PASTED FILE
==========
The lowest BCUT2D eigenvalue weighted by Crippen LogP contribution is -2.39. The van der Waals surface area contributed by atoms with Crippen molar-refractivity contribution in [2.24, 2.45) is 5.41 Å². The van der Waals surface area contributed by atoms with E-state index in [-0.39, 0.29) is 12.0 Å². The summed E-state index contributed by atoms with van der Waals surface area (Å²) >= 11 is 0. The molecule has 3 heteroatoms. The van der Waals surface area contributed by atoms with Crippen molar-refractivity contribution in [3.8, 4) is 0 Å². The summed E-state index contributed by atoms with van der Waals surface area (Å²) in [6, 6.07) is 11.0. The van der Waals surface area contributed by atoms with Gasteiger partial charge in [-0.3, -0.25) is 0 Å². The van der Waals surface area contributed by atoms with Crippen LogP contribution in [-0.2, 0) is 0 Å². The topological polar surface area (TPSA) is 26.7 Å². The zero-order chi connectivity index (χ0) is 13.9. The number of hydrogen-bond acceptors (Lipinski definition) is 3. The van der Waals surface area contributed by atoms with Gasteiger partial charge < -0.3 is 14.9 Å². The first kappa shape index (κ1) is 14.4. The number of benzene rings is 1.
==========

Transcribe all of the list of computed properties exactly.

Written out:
The lowest BCUT2D eigenvalue weighted by Crippen LogP contribution is -2.39. The van der Waals surface area contributed by atoms with Crippen molar-refractivity contribution in [2.24, 2.45) is 5.41 Å². The van der Waals surface area contributed by atoms with E-state index in [-0.39, 0.29) is 12.0 Å². The summed E-state index contributed by atoms with van der Waals surface area (Å²) >= 11 is 0. The molecule has 3 heteroatoms. The van der Waals surface area contributed by atoms with Crippen molar-refractivity contribution in [3.8, 4) is 0 Å². The summed E-state index contributed by atoms with van der Waals surface area (Å²) in [6, 6.07) is 11.0. The van der Waals surface area contributed by atoms with Gasteiger partial charge in [-0.3, -0.25) is 0 Å². The van der Waals surface area contributed by atoms with Crippen LogP contribution in [-0.2, 0) is 0 Å². The topological polar surface area (TPSA) is 26.7 Å². The zero-order chi connectivity index (χ0) is 13.9. The number of hydrogen-bond acceptors (Lipinski definition) is 3. The van der Waals surface area contributed by atoms with Gasteiger partial charge < -0.3 is 14.9 Å². The first kappa shape index (κ1) is 14.4. The number of benzene rings is 1.